and she's chosen to believe in the hymns her mother sings; sunday pulls its children from their piles of fallen leaves

One of Ethan's favorite things to do is get a temporary tattoo at our local Sanrio store. If you've never been in a Sanrio store, let me set the scene for you: flashy chandeliers that twinkle up high on an iridescent ceiling, shelves and displays filled with bright colored art supplies, accessories and an abundance of beyond adorable stuffed critters with big-eyes and sweet sewn-on smiles. There is glitter and sparkle and, of course, Hello Kitty. "Kee-tee," as Ethan joyfully declares upon spotting one of the many (...many) stuffed Hello Kitty dolls sitting atop a shelf or embellished onto a sequined tank-top. To a child, I imagine a set-up like this can only be described as magical, a sensory overload of things that glitter and shine and basically scream out "snuggle me! Cuddle me! Keep me for always!" Yet it seems each time we step foot in the store, there is some onlooker who, with well intentions, finds something awry with the situation. This past time, it was a grandmother whispering to her next-in-line granddaughter that the little boy isn't going to be getting a glitter tattoo because he was a boy, meant in assurance that she was next and we were merely on line to ask a question. I didn't say a word when Ethan's turn came, when he stuck out his arm and chose blue and black glitter to make up his Hello Kitty tattoo.

Perhaps it's just me, but I fail to see the correlation between strangeness and a child who enjoys glitz and glitter and fuzzy stuffed animals. After all, this gender stereotyping is all learned behavior taught by adults with their own flawed ideals of normalcy. And, really, as the mother of a boy, this hurts me. It hurts, overwhelms and frustrates me that my boy is supposed to be numb to the magic of flashing lights and stuffed animals, that he's supposed to only take an interest in dogs -- but not cats, the very animals who he spends his days with at his home -- or that he must be told no to something he truly does enjoy because it's for girls. Because certain animals are for boys and others are for girls. Because brushing glitter onto a child's arm in the shape of their favorite character is somehow only meant for girls, a sentence that confuses me as much to type because I just can't bring myself to understand the lack of logic behind it's formation. Really, it doesn't make sense. Boy things and girl things are ideas that adults have come up with in their heads and, really, are oppressive to the imagination and innocence that exists in the heart of a child. Of my child.

When I found out I was pregnant with a boy, I was hammered with questions about my readiness to immerse myself in sports and skinned knees and sweat and dirt and pick-up trucks. I couldn't understand the logic then, but my innocent enough retorts were shot down with a blanket "you'll see when he gets here" or "that's what you think, just wait." If we're being honest, regardless of if Ethan was a boy or a girl, I was nervous about having a child who was interested in playing sports. After all, there's nothing that says girls can't be athletes or spend their days in gym shorts and rolling in mud, right? This fear of athleticism was frightening to me because I am not an athlete, because I am a poetic, old soul who would have no idea how to align my heart in it's entirely with someone who was so immersed in athletics. My mother and my sister have this bond that I will never share with my mother, as much as she loves me and as much as I love her, because they are so very alike in a place deep inside their souls that I have never been close to aligning with. I have feared that I would feel lost and unsure of how to understand my child should we be wired so very differently. It wasn't a selfish fear that they would like something that I wouldn't, but a helpless fear of not wanting to isolate them and bring them to loneliness when I just couldn't push my heart to understand them in the way they deserved to be understood, in the way I'd only hoped as a teenager that my mother could understand me (and sometimes even now, as an adult). This wasn't a fear limited to having a boy, I'd explain, but this was no use against a just wait and see.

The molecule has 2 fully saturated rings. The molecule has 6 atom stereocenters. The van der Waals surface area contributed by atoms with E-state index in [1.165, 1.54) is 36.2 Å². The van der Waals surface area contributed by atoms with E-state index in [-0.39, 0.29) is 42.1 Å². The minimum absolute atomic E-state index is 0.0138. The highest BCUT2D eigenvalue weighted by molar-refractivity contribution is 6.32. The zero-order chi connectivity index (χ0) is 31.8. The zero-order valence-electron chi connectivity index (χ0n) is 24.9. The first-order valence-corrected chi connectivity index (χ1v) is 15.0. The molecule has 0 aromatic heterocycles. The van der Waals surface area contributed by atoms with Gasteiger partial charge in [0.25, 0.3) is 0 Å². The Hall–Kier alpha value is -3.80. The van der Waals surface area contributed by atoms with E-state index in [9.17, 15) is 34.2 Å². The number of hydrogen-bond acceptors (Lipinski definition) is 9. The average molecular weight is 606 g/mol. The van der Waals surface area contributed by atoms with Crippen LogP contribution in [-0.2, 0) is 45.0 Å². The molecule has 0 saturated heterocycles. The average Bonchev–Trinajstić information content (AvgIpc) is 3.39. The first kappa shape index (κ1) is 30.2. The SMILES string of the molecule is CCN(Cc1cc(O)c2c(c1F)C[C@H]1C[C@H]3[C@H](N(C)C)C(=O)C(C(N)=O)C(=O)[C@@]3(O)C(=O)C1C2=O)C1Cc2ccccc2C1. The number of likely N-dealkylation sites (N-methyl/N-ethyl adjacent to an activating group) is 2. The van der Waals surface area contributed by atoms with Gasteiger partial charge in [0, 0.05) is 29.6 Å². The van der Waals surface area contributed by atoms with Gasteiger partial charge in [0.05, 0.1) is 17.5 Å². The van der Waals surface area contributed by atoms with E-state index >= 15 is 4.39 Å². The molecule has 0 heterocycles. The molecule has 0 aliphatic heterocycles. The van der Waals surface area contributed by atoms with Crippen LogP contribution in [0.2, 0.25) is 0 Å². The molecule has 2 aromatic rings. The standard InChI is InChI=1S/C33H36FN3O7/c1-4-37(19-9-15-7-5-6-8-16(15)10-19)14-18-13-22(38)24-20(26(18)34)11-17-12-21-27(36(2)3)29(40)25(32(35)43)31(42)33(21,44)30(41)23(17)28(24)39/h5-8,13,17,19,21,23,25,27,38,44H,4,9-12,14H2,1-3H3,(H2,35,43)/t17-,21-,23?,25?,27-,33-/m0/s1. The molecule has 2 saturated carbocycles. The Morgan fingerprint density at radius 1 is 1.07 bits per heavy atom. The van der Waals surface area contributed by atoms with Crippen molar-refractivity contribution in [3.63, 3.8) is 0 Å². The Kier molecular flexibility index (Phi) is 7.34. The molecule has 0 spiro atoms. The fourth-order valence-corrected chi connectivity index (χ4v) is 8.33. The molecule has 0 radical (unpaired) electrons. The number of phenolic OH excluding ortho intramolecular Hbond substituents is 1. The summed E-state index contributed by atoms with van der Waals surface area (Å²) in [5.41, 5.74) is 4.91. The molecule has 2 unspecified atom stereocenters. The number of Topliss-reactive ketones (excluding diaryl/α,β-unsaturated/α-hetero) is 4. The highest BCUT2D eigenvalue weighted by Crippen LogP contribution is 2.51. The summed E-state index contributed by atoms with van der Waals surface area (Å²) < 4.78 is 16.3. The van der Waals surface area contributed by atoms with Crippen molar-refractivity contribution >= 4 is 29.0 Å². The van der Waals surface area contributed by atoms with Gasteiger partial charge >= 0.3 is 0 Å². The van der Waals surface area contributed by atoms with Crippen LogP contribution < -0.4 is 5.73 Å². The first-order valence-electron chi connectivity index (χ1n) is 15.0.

So I waited. And I saw. I waited and saw my sweet, sensitive boy with a heart for music and a love for art deeper than I could have ever understood a toddler having. He doesn't play rough with the other boys, he doesn't toss balls or run and fall in the dirt, but he cautiously sits and plays quietly, sweetly, gently. And while I am not writing off his personality as it is at almost two years to his permanent adult state, I can say that as of right now, my son is not an athlete. He is not a contender for toddler soccer or t-ball or a competitive sport setting. And that's okay.

But what amazes, confuses and horrifies me most is how to most people, it seems to not be okay. There seems to be some unspoken cultural rule where having a boy means he must play sports and love it, dirt on his face and blood on his knees, roughhousing with the other boys after a rigorous game of play. The general public, they refuse to accept otherwise. It's a stigma in American culture that I cannot stand more than, well, I've ever not been able to stand something. "Music lessons? What's wrong with sports?" People will ask me this and I will silently wonder if they have never heard a male musician before or seen the work of a male artist or watched a film with a male actor in the lead role. I will wonder if they've never hurt or cried or heard a song that touched them to the very core of their soul. And maybe they haven't -- and for that, it's them that I pity.